By editorial board • 

There’s no sound reason for decimating Medicaid

Voters are facing something unusual Jan. 23 — a referendum challenging a $320 million health care assessment approved by the 2017 Legislature. It’s on the ballot as Measure 101, with a yes vote in support and no vote in opposition.

When petitioners succeed in forcing a referendum, it is normally, though not always, placed on a November ballot. This one was moved up to allow the 2018 Legislature, convening Feb. 1 for a statutorily limited 35-day session, time to address the massive hole rejection would carve in the state’s already implemented 2017-19 budget.

Under challenge are a 1.5 percent tax on health care insurance and a boost in the existing 5.3 percent assessment on hospital revenue to 6.0 percent. They were part of a $550 million package requiring 60 percent approval in both chambers, forcing majority Democrats to draw at Republican support in each.

The package would qualify Oregon for a $960 million federal match, thus closing an almost $1.3 billion gap in its Medicaid program. And Medicaid serves about 1 million of Oregon’s 4 million residents, including 400,000 children, while covering almost half of all Oregon births.

The measure enjoys backing from virtually every entity subject to the added cost, including McMinnville’s Willamette Valley Medical Center. The pain is eased for insurance carriers because they can pass the expense along at an average cost of $5 a month, and for hospitals because it would be catastrophic if high-cost emergency room care once again became the sole option for the indigent.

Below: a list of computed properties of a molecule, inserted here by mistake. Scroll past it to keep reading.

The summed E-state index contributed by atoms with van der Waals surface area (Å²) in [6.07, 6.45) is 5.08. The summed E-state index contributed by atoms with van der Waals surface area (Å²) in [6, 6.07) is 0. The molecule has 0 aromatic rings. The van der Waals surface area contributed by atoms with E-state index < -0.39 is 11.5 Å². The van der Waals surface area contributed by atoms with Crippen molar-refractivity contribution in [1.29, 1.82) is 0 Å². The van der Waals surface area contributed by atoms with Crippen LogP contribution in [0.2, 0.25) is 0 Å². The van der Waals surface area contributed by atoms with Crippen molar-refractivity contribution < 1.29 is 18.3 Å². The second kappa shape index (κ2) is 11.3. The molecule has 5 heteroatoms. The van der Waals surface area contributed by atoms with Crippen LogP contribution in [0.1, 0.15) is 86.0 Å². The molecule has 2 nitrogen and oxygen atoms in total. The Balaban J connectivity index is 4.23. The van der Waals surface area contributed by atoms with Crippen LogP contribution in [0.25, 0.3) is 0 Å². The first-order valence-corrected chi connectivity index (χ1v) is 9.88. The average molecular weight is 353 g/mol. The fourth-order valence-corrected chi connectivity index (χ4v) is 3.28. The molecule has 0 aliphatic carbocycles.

The uninsured indigent once accounted for 10 percent of ER traffic at Willamette Valley. An Oregon Medicaid expansion piggybacking on the federal Affordable Care Act served to cut that figure to 1 percent, and the facility is in no mood to forfeit a 10-fold improvement.

Measure 101 faces opposition from Republican Sal Esquivel of Medford, even though he provided the deciding yes vote in the House. A social issues conservative, he’s switched sides for fear money would be used to fund abortions or care for the undocumented.

Esquivel joined fellow House Republicans Julie Parrish and Cedric Hayden in sponsoring the referendum. At last report, however, they were trailing by 32 points in polling (2.5 to 1) and $1.7 million in fundraising (6.5 to 1).

While the yes campaign has garnered fervent advocacy and financial support from the labor movement and health care community, the no campaign has been subsisting largely on donations from longstanding tax foes, such as Stimson Lumber CEO Andrew Miller.

Parrish believes a measure that took months of hearings, haggling and compromise in the 2017 regular session, in order to achieve a pair of super-majorities, is so flawed lawmakers should start over in this year’s brief session. One opposition newspaper thinks the measure falls short by failing to spread the burden among all Oregonians, another by surreptitiously spreading the burden to “virtually all Oregonians.”

The Pamplin newspaper group made a better case when it argued approval “allows the democratic process to work,” “gives lawmakers a year to monitor the new financing package,” “avoids another divisive distraction” and “ensures that our state’s most vulnerable residents get quality health care.” We concur.